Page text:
Compound Identification and Functional Characterisation of Cane Toad Skin Extracts

Loading...
Thumbnail Image
File version
Primary Supervisor
Wei, Ming
Other Supervisors
Grice, Darren
Editor(s)
Date
2016
Size
File type(s)
Location
License
Abstract

Amphibians are storehouse of bioactive compounds. Among them, the skin of toad species is rich in biologically active compounds such as peptides, proteins, steroids, alkaloids and opioids. Some of these compounds have found significant therapeutic applications, for example as antibacterials, antifungals, antiprotozoals, antidiabetics, antineoplastics, analgesics and sleep inducing agents. In Traditional Chinese Medicine (TCM) aqueous extracts of Chinese toad skins have been used for centuries to treat pain, swelling, heart failure and several types of cancer with minimal to no side effects, generating a 10 billion USD market in China. Numerous compounds have been identified from these Chinese toad skin extracts, which have reported therapeutic activities in various disease conditions, either as a single compound or as a group of compounds. In Traditional Korean Medicine, toad extracts have also been reported to show potential activity against anxiety and depression. In Australia and America cane toad skins have a history of recreational use for euphoric purposes. This information coupled with knowledge of its use in China and Korea enabled us to hypothesise that Queensland cane toad skin extracts would likely contain similar ‘biologically-active’ compounds in selective extracts. This thesis reports on research work carried out to identify such ‘biologically-active’ extracts and/or compounds, then functionally characterise these in cultured cells for investigation of their therapeutic relevance to neuropsychiatric disorders, especially in obsessive compulsive disorder (OCD) - potentially identifying potent therapeutics for future development.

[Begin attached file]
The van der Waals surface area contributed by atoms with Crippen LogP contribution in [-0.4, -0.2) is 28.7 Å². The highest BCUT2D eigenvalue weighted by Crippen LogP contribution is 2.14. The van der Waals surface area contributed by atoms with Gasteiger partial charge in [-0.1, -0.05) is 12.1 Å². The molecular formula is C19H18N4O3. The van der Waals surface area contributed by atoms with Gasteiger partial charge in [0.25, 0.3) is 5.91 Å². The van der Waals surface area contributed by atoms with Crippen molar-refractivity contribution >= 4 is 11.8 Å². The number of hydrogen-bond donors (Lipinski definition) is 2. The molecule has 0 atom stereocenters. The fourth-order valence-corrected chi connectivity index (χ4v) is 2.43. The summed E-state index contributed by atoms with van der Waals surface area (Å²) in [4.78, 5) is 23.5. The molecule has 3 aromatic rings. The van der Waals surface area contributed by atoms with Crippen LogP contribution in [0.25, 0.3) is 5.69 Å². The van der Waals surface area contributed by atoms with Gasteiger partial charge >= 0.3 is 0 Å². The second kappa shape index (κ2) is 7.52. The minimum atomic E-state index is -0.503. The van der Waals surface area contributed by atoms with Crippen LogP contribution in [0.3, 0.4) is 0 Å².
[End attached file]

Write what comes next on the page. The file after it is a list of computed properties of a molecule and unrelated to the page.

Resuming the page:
Journal Title
Conference Title
Book Title
Edition
Volume
Issue
Thesis Type
Thesis (PhD Doctorate)
Degree Program
Doctor of Philosophy (PhD)
School
School of Medical Science
Publisher link
Patent number
Funder(s)
Grant identifier(s)
Rights Statement
Rights Statement
The author owns the copyright in this thesis, unless stated otherwise.
Item Access Status
Public
Note
Access the data
Related item(s)
Subject
Amphibians
Cane toad skin
Traditional Chinese Medicine (TCM)
Traditional Korean medicine
Cane toad skins, Therapeutic use
Persistent link to this record
Citation